Loyola responds to first H1N1 case
Loyola press release - August 31, 2009
A first-year student at Loyola University New Orleans has tested positive for the H1N1 flu virus and is being treated at his parents’ home for the virus. This is the only known case of H1N1 at Loyola.
The student, who is not being identified for privacy reasons, came to campus on Friday, Aug. 28, before he fell ill. The student’s parents, who live in New Orleans, have taken him home to rest and recover. Loyola’s custodial contractor is disinfecting the student’s room and hallway in his residence hall, and students who may have come into contact with him have been advised to go to Student Health Services if they exhibit any flu-like symptoms.
Students who become symptomatic and/or test positive for H1N1 will be asked to leave campus residences and return home until they are fever-free for 24 hours without the use of fever-reducing medications. If returning home is not an option, sick students will be asked to isolate themselves in their residence hall rooms until they are fever-free for 24 hours, as recommended by the Centers for Disease Control and Prevention. Residence hall staff will coordinate with Loyola Dining Services to have meals delivered to sick students and a nurse practitioner will be in daily contact with them to advise on self-care and self-isolation procedures.
In preparation for the new academic year and students’ return to the university, key Loyola faculty and staff members have been meeting regularly to review CDC and Louisiana Department of Health and Hospitals Office of Public Health recommendations and guidelines on preventing, identifying and containing the spread of the virus.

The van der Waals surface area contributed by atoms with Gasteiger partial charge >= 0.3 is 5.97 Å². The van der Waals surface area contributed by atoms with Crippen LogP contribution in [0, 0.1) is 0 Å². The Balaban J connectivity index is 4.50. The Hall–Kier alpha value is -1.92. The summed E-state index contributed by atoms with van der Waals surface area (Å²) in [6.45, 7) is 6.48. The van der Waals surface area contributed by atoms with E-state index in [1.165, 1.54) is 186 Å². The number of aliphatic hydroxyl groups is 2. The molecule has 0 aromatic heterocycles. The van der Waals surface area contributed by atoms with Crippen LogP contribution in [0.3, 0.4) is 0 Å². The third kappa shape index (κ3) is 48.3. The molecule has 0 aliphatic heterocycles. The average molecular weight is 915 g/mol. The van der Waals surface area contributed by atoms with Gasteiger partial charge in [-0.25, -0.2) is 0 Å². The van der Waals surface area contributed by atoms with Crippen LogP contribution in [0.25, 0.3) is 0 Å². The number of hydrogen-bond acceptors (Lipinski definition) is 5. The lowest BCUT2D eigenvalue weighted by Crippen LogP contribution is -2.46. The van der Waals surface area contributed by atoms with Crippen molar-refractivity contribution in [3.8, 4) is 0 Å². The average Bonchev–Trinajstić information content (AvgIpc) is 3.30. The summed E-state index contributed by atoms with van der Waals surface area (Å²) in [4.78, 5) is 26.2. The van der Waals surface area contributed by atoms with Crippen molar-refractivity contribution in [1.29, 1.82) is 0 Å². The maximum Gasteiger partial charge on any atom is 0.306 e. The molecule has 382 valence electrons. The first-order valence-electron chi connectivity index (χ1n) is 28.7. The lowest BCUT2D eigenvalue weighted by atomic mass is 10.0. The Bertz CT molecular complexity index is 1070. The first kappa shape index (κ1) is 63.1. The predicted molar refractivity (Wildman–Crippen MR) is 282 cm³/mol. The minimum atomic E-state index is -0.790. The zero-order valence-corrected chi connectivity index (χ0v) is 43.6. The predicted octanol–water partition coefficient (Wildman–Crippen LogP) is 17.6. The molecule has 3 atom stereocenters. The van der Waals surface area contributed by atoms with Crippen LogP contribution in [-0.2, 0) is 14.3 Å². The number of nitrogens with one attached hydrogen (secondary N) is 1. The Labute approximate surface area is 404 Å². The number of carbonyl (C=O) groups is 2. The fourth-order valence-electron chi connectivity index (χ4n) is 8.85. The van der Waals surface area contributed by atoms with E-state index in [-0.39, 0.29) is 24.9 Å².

Student Health Services and the University Counseling Center have distributed flyers and posters to campus departments and will continue to send campus-wide e-mails with information about symptoms and treatment. Every student received swine flu information at orientation on Friday, Aug. 28. Additionally, staff with the Office of Residential Life has been trained on how to prevent and recognize flu symptoms and the steps to take should a student show symptoms.
Antibacterial hand sanitizers have been placed in Student Affairs offices, residence halls, Student Health Services and other buildings on campus. Masks are available upon request at Student Health Services, and Loyola will offer vaccinations for the seasonal flu strains, until the swine flu vaccination becomes available for distribution.
As a precaution, Dining Services is evaluating its dish sanitation process to make sure all protocols are being followed. They are also placing hand sanitizers in the dining areas and re-emphasizing hand washing requirements to staff.
Loyola’s H1N1 task force grew out of a similar working group established in 2007 by Vice President of Student Affairs M.L. Petty, Ph.D., to address the avian flu outbreak.
“More than two years ago, I requested the director of counseling and health services study and create our pandemic flu plan,” Petty said, “so this is not new to us.”
“Our group, led by Dr. Alicia Bourque, includes Loyola administrators and others with vast knowledge and contacts in public health.”
H1N1, which was first detected in people in the U.S. in April 2009, is spread from person to person in much the same way as regular seasonal influenza viruses spread, according to the CDC. People can spread swine flu to others through shaking hands, coughing, sneezing or touching objects contaminated by the virus and then touching their mouths, eyes or noses.
However, much can be done to prevent its spread.
The CDC suggests frequent hand washing with antibacterial soap, especially after coughing or sneezing, and using alcohol-based hand cleaners to guard against the flu. They also advise using tissues to cover coughs or sneezes and then immediately discarding them.
Flu-like symptoms can include fever, cough, sore throat, body aches, chills or fatigue. According to Leah Bowers, Student Health Services nurse practitioner, clinic personnel can swab to detect flu on location and can prescribe appropriate medications as needed.
For more information, please contact the Office of Public Affairs at 504-861-5888.